Do TV pundits shed light on financial crisis?

By David Bauder

CNBC is enjoying its best month ever in daytime ratings.

NEW YORK — This financial crisis has really redefined the notion of “talking heads.” On business news channel CNBC, at any one time, 10 of them can be crowding the screen, to the point that it looks like a school picture come to life.

That’s one way the financial-oriented media is trying to capture attention and, during Wall Street’s turmoil, squeeze profits from gloom.

Now, 24 hours a day, there are television spots, blog posts and news sites all clamoring for investors’ attention. Some say that’s only adding to the market’s volatility by repeating ideas that often don’t deserve mention and giving credibility to sources who pump their own interests.

“What the 24-hour news coverage does is it creates the currency of momentum,” said Mark Collinson, a partner in CCG Investor Relations. “In the old days, you might have picked up the Wall Street Journal and read about something. Now it’s blasted at you 20 times by 5 o’clock.”

People are looking for answers. Do they hear only noise?

“If you watch television for anything other than entertainment, then you’re losing money,” said Barry Ritholz, CEO and director of equity research for Fusion IQ and author of “Bailout Nation: How Easy Money Corrupted Wall Street and Shook the World Economy.”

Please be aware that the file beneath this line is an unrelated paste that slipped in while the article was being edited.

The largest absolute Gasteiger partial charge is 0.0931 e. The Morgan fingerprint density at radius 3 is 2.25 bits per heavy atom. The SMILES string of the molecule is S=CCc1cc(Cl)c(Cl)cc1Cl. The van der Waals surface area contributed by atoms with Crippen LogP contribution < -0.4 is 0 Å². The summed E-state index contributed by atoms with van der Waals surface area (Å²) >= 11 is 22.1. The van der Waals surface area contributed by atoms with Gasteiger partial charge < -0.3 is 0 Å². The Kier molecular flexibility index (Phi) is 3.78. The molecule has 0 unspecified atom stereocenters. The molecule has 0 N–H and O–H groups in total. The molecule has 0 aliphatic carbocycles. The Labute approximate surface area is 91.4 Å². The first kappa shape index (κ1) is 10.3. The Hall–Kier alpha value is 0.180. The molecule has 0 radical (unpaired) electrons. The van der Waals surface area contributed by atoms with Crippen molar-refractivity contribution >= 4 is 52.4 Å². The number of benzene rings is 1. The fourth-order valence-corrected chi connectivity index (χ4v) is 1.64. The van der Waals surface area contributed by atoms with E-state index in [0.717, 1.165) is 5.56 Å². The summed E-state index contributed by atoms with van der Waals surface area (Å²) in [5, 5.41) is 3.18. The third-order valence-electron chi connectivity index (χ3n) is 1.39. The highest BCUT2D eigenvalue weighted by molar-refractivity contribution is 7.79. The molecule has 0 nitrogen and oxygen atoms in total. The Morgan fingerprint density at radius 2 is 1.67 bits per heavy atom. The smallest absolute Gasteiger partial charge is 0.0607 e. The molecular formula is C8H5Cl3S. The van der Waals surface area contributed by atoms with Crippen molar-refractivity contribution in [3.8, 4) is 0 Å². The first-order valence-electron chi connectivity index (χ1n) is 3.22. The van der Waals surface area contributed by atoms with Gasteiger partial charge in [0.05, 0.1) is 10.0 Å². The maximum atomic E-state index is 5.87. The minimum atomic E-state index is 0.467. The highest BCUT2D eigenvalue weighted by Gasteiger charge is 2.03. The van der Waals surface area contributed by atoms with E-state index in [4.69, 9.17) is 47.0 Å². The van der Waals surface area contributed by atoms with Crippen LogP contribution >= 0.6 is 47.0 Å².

Whether propelled primarily by personal or professional investors — or merely the curious who are watching the market like a wild sporting event — CNBC is on pace to have its best month ever in daytime ratings. The Fox Business Channel, which has struggled to make its presence felt since being launched a year ago, hit the 100,000 mark in viewers a few times for the first time ever.

Fox Business decided one Saturday morning, with little promotion, to do a question-and-answer session about the market. Executives were stunned by the volume of phone calls and e-mails, said Kevin Magee, Fox executive vice president in charge of the network.

The popular business blog The Big Picture has seen its traffic double, and had a record-setting September.

“People make money on the way down, too,” said Mark Hoffman, CNBC president. “As we have seen, one person’s bad news in business is another person’s good news.”

CNBC’s screen of talking heads was the butt of a few jokes. The network’s “Mad Money” host Jim Cramer drew more serious attention about the impact of TV analysts on behavior when he appeared on NBC’s “Today” show Oct. 6 to urge people who might need money during the next five years to take it out of the stock market “right now.” His personality gave the remarks outsized attention at a time investors were jittery.

Fox Business went on the attack, running ads saying that it was part of a pattern of bad advice offered by Cramer. Hoffman said Cramer, who also advised investors who have no immediate need for the money to let it ride, was giving the same recommendation as most financial advisers.

Through two weeks, at least, Cramer’s advice was sound: The Dow Jones industrial average closed at 10,325 the business day before Cramer talked on “Today,” and was at 9,122 at noon Tuesday.

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